Following years of steadily declining membership, Suburban Jewish Community Center B'nai Aaron, a longstanding Conservative synagogue in Havertown, is entering into merger talks with Adath Israel in Merion Station.
The decision to enter negotiations came at a Dec. 19 congregational meeting, more than a year after synagogue leaders said it no longer made fiscal sense to hold on to its 27,000-square-foot building, established in stages between the 1950s and 1970s.
It's now unclear just how long services will continue to be held at B'nai Aaron. It's also uncertain, at this point, whether Rabbi Lisa Malik, B'nai Aaron's religious leader since 2004, will have a position at the merged congregation.
The discussions are in the early stages, but one thing appears clear: The near Western suburbs clustered around Lower Merion will reduce the number of Conservative synagogues from five to four, reflecting a trend of declining affiliation rates in the movement nationwide.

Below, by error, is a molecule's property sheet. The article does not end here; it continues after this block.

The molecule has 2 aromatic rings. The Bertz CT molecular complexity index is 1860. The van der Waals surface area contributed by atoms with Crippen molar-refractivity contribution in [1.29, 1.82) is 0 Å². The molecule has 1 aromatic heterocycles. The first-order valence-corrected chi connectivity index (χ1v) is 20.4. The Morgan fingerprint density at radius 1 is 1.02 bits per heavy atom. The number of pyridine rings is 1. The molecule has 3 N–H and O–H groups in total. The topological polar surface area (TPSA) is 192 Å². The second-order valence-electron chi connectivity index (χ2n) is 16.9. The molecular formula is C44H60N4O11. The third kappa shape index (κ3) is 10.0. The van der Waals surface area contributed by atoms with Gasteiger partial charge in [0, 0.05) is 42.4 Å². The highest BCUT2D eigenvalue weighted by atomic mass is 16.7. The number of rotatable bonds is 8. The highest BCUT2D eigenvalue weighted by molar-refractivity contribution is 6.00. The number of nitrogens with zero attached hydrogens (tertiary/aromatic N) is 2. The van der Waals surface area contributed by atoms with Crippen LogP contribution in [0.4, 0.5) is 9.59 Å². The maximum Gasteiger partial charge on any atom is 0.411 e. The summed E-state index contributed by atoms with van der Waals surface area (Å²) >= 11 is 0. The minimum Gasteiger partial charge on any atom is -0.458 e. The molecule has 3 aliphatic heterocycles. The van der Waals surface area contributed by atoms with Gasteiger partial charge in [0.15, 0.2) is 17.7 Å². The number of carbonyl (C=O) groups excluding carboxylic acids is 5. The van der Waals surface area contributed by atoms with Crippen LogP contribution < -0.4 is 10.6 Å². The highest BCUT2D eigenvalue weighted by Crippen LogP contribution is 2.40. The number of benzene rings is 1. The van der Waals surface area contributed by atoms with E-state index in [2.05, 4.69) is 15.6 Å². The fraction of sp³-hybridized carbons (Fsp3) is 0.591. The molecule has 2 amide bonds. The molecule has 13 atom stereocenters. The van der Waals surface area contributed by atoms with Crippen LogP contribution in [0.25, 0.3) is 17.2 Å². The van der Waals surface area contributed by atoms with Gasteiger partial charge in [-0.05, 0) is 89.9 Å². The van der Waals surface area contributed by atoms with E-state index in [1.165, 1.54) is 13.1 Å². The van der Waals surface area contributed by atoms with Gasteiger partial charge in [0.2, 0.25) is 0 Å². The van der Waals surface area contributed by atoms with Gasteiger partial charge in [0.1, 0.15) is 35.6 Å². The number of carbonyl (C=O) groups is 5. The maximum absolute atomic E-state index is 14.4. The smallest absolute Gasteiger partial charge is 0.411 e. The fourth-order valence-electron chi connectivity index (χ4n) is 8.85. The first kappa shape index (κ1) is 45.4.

Meanwhile, on the other side of the region, Temple Shalom, a Reform synagogue in Levittown, has also put its 1950s structure up for sale, citing declining membership numbers and rising costs. The congregation is not seeking a merger and hoping to find a smaller space, according to synagogue president Alan Rosenberg.
The fact that two synagogues, from separate movements and situated in completely different counties in the Greater Philadelphia area, have put their buildings on the market is indicative of the current challenges facing many religious institutions -- both economic and demographic -- as they struggle to attract and remain relevant to Jews.
To be sure, mergers and building sales have been a regular part of Jewish life well before the economic downturn began three years ago. Suburban Jewish Community Center B'nai Aaron itself is the product of at least two different mergers over the years.
But professionals in the field say that the ongoing economic malaise has pushed many struggling synagogues closer to the edge of downsizing, merging or closing outright.
"There is a realization that we can't keep doing things the way we are doing them," said Rabbi David Fine, a senior consultant for the Union for Reform Judaism.
According to Robert Evans, a former fundraising campaign director for the Jewish Federation of Greater Philadelphia who now runs his own consulting firm, the average life span of a synagogue building is about 50 years.
'Stop Trying to Swim Upstream'